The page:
In pursuit of a master's degree, Hayden studied under W.H. Auden, who directed Hayden's attention to issues of poetic form, technique, and artistic discipline, and whose influence may be seen in the "technical pith of Hayden's verse".[3] After finishing his degree in 1942, then teaching several years at Michigan, Hayden went to Fisk University in 1946, where he remained for 23 years, returning to Michigan in 1969 to complete his teaching career.

He died in Ann Arbor, Michigan in 1980, age 66.

WritingEdit

Hayden's most famous and most anthologized poem is Those Winter Sundays (Citation needed), which deals with the memory of fatherly love and loneliness.

Other famed poems include The Whipping (which is about a small boy being severely punished for some undetermined offense), Middle Passage (inspired by the events surrounding the United States v. The Amistad affair), Runagate, Runagate, and Frederick Douglass.

Hayden’s influences included Elinor Wylie, Countee Cullen, Paul Laurence Dunbar, Langston Hughes, Arna Bontemps, John Keats, W.H. Auden. and W.B. Yeats. Hayden’s work often addressed the plight of African Americans, usually using his former home of Paradise Valley slum as a backdrop, as he does in the poem Heart-Shape in the Dust. Hayden’s work made ready use of black vernacular and folk speech.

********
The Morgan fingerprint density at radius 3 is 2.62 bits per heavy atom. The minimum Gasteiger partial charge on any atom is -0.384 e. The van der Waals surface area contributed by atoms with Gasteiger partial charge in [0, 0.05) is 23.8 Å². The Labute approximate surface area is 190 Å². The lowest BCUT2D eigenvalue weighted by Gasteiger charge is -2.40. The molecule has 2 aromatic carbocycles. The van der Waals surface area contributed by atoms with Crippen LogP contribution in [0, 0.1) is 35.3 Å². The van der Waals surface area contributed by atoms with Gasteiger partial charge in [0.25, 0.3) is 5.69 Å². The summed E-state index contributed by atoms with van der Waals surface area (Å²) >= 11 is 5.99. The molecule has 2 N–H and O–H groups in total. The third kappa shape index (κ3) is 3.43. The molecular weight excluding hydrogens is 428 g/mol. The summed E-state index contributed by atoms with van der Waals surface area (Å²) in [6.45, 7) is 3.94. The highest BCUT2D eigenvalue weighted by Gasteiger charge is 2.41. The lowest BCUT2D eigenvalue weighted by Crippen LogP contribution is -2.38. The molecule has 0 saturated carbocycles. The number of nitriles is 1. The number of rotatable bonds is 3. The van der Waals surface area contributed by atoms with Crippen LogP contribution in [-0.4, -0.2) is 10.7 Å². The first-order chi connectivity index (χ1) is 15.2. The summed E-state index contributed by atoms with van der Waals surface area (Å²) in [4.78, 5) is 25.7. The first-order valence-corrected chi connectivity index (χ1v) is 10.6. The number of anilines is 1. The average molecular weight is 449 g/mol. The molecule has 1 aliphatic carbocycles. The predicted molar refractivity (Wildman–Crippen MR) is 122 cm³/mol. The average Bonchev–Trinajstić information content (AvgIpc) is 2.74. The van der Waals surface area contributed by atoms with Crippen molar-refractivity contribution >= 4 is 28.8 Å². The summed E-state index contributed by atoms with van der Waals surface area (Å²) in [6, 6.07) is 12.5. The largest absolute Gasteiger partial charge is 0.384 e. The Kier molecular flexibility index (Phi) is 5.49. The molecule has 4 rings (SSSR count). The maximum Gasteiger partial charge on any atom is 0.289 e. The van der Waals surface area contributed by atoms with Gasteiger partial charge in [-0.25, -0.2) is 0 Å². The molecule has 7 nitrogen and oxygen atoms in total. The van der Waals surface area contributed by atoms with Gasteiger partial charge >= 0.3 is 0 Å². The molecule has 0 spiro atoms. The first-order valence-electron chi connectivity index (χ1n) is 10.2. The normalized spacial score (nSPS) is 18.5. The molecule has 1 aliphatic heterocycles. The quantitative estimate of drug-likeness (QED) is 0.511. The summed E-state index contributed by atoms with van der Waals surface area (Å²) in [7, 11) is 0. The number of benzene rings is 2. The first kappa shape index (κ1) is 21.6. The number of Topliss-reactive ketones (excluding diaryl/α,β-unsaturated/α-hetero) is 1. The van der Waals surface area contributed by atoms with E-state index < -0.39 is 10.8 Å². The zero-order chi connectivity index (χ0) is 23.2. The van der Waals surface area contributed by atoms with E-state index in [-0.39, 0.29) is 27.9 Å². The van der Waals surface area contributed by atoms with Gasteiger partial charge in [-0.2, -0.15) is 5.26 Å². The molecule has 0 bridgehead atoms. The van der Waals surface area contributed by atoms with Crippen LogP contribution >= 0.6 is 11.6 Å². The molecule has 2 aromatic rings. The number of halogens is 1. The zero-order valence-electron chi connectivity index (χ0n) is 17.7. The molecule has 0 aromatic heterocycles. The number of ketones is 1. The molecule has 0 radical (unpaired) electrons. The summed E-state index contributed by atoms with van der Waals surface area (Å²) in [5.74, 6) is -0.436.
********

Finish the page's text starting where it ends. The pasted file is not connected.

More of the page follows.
Hayden wrote political poetry as well, including a sequence on the Vietnam War. On the first poem of the sequence, he said, “I was trying to convey the idea that the horrors of the war became a kind of presence, and they were with you in the most personal and intimate activity, having your meals and so on. Everything was touched by the horror and the brutality and criminality of war. I feel that's one of the best of the poems.”(Citation needed)

RecognitionEdit

Hayden was elected to the Academy of American Poets in 1975. From 1976 to 1978, he was Consultant in Poetry to the Library of Congress (the first African American holder of that post), the position which in 1985 became the Poet Laureate Consultant in Poetry to the Library of Congress.

PublicationsEdit

PoetryEdit

  • Heart-Shape in the Dust. Detroit, MI: Falcon Press, 1940.
  • The Lion and the Archer (with Myron O'Higgins). Nashville, TN: Hemphill Press, 1948.
  • Figure of Time: Poems. Nashville, TN: Hemphill Press, 1955.
  • A Ballad of Remembrance. London: Paul Breman, 1962.
  • Selected Poems. October House, 1966.
  • Words in the Mourning Time. October House, 1970.
  • The Night-Blooming Cereus. London: Paul Breman, 1972.
  • Angle of Ascent: New and selected poems. Liveright, 1975.